Books

Grove Press
Grove Press
Grove Press

Home Schooling

Stories

by Carol Windley

“[An] elegant collection . . . Windley’s writing is calm and at times hypnotic, and her prose rhythms paint pictures of their own; she knows how to create the restful quiet of gentle waves breaking on a beach. And her images, often occurring in the context of dreams, can be startlingly lovely.” —Moira Macdonald, The Seattle Times

  • Imprint Grove Paperback
  • Page Count 240
  • Publication Date March 22, 2010
  • ISBN-13 978-0-8021-4453-9
  • Dimensions 5.5" x 8.25"
  • US List Price $14.00
  • Imprint Grove Paperback
  • Publication Date February 03, 2009
  • ISBN-13 978-1-5558-4914-6
  • US List Price $14.00

About The Book

Home Schooling—a mesmerizing collection in which “each story . . . is denser and more alive than many novels” (The Vancouver Sun)—marks the American debut of a mature, masterful storyteller who has won several major awards in her native Canada and been nominated for the Giller Prize.

Set against the moody landscape of Vancouver Island and the thrumming cities of the Pacific Northwest, the stories in Home Schooling uncover the hidden freight of families: in the title story, two sisters contend with their idealistic father’s sudden inability to provide for their family, and their own separate attraction to the same boy; in “What Saffi Knows,” a woman, now a mother herself, returns to a moment in her past when she held the knowledge that might have saved another child, but not the language with which to convey it; and in “Family in Black,” a young woman finds the contours of her world permanently changed when her mother suddenly abandons her father for a man who embodies everything her mother taught her to despise. In these stories, families dissolve and reform in new and startling configurations: ghosts appear, the past intrudes and overwhelms the present, familiar terrain takes on a hostile aspect, and happiness often depends on unlikely alliances.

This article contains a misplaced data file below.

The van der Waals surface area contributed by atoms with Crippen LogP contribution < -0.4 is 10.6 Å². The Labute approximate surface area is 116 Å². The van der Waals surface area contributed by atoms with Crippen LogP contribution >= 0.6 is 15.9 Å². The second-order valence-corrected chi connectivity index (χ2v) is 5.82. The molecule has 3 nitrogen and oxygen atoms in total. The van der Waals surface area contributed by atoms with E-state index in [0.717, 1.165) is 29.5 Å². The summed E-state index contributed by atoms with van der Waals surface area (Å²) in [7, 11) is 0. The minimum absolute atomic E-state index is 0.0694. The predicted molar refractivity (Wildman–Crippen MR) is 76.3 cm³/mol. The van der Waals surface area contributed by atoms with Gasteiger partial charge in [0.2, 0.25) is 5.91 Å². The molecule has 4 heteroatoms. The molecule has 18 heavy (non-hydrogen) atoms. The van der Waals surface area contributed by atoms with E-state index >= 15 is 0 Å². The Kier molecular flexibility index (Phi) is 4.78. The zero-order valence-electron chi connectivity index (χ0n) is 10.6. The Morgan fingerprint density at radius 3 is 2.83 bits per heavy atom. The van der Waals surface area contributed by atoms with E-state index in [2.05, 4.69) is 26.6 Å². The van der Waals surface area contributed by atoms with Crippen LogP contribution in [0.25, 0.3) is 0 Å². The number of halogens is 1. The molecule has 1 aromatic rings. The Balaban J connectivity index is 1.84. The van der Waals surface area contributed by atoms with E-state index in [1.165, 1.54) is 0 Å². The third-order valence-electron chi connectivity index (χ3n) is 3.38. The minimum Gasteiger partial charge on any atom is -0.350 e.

With the invisibly perfect craftsmanship of Alice Munro, and the flesh-andblood sense of place of Annie Proulx, Carol Windley carves out territory all her own in these stories, each one a richly imagined and generous world that will stay with the reader for a long time.

Praise

“[An] accomplished story collection . . . Windley’s cagey moments of conflict deftly illuminate her narrators’ capacities for both pettiness and grace. . . . [Written] with a fast pace and an eye for fresh details that make her efficient, achingly human dramas absorbing and sympathetic.” —Publishers Weekly